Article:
Thursday, January 20, 2011

The Why

Welcome, to the very first blog post I have ever written.  Well, perhaps I should amend that.  I had a "livejournal" in college.  On this public forum, I posted the intimate details of every illegal act I committed (from which lawn ornaments my friends and I stole to the ounce measurements of the beers we were chugging in bars at the tender age of 19).  Of course, that ended badly when it was discovered by my mother.  I don't like to think of that as a "blog" anyway, since it was more like an annoying, whiny diary that everyone in cyberspace could read.  Not that I think many did, because it was annoying.  And whiny.

Mainly, I am writing a blog because my mother has a blog.  While I don't have any delusions of being half the writer (or person) that she is, I like to think that it's possible the creative genes have been passed down in a diluted state and that I might possess some fraction of her abilities.  I guess that makes judges out of anyone who reads this.  Daunting.

I suppose I should take a moment to address the title of this blog.  In the event that I actually end up with any readers who do not already know me personally, here is a brief synopsis:  I am 25, have a four-year degree in history from a liberal arts school, and I work as a groundskeeper full-time for a large, multi-location facility for developmentally disabled children and adults.  I supplement my income by bartending part time, but that's a story for many, many subsequent posts.

A quick story about an event that drove me towards blog-creation:

At my place of work (called "Springbrook), the staff have the opportunity to collect boxes of goods from the local food bank.  The food bank provides Springbrook with items ranging from dented cans and boxes of food to returned items, such as housewares and kitchen gadgets with damaged or no packaging.  Whatever the homes and the school cannot use is sent to the staff break room, where anyone who works at Springbrook is welcome to paw through it and look for treasure.

Yesterday was a food bank delivery day.  I happened to walk into the break room, so I looked around.  I collected an ice cream scoop, a veggie peeler, a couple boxes of macaroni and cheese and one insulated beer "koozie" that looks like a referee's jersey.  One table contained several Brita water pitchers and PUR water faucet filtration systems.  These things are not cheap.  Since I have recently moved back into town, I have been drinking chlorinated city water for six weeks.  I investigated the table, but couldn't figure out what might be wrong with any of the items.  So, I gestured and asked a member of the education staff who had been placing things on tables, "what's up with all of these?"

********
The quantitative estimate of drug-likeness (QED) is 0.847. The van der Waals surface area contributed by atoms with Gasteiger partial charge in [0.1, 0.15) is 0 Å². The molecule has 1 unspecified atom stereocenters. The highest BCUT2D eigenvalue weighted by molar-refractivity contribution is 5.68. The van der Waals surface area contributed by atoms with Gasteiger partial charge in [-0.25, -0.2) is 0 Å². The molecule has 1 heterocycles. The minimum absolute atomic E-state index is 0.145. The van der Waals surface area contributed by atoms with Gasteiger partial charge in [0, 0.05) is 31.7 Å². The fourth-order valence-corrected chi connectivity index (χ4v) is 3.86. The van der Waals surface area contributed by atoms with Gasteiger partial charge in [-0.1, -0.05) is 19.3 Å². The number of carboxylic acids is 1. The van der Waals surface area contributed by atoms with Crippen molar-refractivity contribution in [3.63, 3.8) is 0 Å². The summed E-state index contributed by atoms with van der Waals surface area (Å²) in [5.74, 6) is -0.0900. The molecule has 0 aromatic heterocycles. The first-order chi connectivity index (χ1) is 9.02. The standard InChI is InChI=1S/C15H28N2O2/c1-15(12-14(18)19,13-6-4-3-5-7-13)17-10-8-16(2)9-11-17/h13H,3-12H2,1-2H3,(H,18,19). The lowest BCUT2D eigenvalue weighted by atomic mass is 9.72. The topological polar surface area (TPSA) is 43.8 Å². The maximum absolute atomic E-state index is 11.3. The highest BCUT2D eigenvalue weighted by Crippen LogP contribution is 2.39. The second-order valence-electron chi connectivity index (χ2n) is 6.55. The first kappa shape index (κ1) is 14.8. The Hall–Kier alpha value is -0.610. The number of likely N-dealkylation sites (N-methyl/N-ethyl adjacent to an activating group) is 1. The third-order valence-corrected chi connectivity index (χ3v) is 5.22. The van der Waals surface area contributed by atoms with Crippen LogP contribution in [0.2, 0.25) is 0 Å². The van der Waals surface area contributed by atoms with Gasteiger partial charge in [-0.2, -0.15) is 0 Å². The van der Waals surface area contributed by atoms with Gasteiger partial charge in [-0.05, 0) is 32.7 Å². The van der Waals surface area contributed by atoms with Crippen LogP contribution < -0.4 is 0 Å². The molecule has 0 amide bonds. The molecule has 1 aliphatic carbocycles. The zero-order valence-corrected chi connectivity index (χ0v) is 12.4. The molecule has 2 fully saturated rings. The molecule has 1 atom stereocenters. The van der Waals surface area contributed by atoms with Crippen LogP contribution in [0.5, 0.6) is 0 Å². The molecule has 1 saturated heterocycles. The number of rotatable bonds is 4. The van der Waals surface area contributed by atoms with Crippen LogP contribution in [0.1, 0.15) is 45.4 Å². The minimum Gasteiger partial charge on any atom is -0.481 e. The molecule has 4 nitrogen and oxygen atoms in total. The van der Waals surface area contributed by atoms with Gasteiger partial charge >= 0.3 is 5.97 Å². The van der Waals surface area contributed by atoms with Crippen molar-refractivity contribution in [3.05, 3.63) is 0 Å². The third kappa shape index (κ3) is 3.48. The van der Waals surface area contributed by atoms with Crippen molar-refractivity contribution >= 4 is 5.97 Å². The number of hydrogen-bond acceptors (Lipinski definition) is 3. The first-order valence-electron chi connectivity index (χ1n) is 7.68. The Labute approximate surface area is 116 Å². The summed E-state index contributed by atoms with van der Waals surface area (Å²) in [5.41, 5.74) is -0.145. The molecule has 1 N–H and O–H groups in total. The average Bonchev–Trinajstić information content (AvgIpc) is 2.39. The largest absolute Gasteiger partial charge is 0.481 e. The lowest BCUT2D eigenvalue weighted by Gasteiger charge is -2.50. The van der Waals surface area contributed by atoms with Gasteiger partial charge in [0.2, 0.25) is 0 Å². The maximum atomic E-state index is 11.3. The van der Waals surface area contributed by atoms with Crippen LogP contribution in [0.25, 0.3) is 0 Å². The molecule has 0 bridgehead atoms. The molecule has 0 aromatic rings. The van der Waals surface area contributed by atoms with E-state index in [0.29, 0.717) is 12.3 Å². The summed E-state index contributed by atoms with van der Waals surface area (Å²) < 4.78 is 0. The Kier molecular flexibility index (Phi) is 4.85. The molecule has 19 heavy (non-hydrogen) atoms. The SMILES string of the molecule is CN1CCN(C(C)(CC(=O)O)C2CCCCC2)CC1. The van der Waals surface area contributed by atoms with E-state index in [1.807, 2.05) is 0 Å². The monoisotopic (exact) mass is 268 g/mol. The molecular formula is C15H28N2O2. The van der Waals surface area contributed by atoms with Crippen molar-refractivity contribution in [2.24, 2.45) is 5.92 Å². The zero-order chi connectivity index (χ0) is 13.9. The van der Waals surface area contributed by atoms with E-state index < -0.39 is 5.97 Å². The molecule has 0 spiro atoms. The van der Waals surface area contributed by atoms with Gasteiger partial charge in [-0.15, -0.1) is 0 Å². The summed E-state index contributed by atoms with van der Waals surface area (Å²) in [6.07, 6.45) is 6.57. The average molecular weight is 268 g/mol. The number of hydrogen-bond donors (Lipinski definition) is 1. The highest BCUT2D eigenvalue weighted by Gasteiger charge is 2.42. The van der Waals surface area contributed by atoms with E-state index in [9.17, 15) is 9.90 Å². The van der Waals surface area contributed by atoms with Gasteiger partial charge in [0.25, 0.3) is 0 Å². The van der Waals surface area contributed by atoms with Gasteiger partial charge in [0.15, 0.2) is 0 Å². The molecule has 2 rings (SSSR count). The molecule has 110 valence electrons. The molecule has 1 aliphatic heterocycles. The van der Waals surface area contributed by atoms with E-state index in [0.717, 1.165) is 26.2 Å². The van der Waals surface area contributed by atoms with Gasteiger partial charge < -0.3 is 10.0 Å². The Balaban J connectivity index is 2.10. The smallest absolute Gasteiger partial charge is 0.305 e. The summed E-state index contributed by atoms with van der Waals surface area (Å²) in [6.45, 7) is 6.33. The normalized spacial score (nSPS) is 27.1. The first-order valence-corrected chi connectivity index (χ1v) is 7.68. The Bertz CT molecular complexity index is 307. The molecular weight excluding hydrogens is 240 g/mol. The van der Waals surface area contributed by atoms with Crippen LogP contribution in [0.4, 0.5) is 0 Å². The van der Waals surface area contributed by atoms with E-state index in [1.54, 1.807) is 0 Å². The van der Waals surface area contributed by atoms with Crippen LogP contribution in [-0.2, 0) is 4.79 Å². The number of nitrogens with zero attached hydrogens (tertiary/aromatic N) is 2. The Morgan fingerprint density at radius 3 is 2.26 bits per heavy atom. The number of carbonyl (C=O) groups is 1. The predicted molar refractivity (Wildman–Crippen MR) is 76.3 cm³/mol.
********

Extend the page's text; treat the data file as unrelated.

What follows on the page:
His response:  "Oh, they're water purifiers.  You know, like to filter your tap water.  You can either run it through the pitcher or you can use one of the other ones that hooks on your faucet to filter it right there."

I almost slapped him.  Now, it should be noted that I strolled in around 2:30 pm, half an hour before quitting time and wearing my work clothes, which on this day happened to be a full Carhartt outfit and winter boots, all soaking wet and covered in grease and road salt.  None of this matters, as this particular staff member already knows I work in the maintenance department. 

I nearly opened my big mouth and informed him that I happen to be literate, could read the boxes that clearly described the items (with pictures!) and that, furthermore, I possess a 4-year liberal arts degree and choose to work maintenance because I enjoy it, not because I am unqualified for anything else.  I also considered noting that I happen to know that HIS job requires nothing more than a G.E.D.  Of course, I said none of this because I realized less than 5 seconds later that it would have been a tad of an overreaction.

And so, a blog is born.  A blog about the interesting (I hope) happenings in the life of an educated 20-something who is willfully choosing not to use her very expensive degree.  I guess I could have entitled it "My Unexpected Life", but maybe that will have to wait to be the title of the book.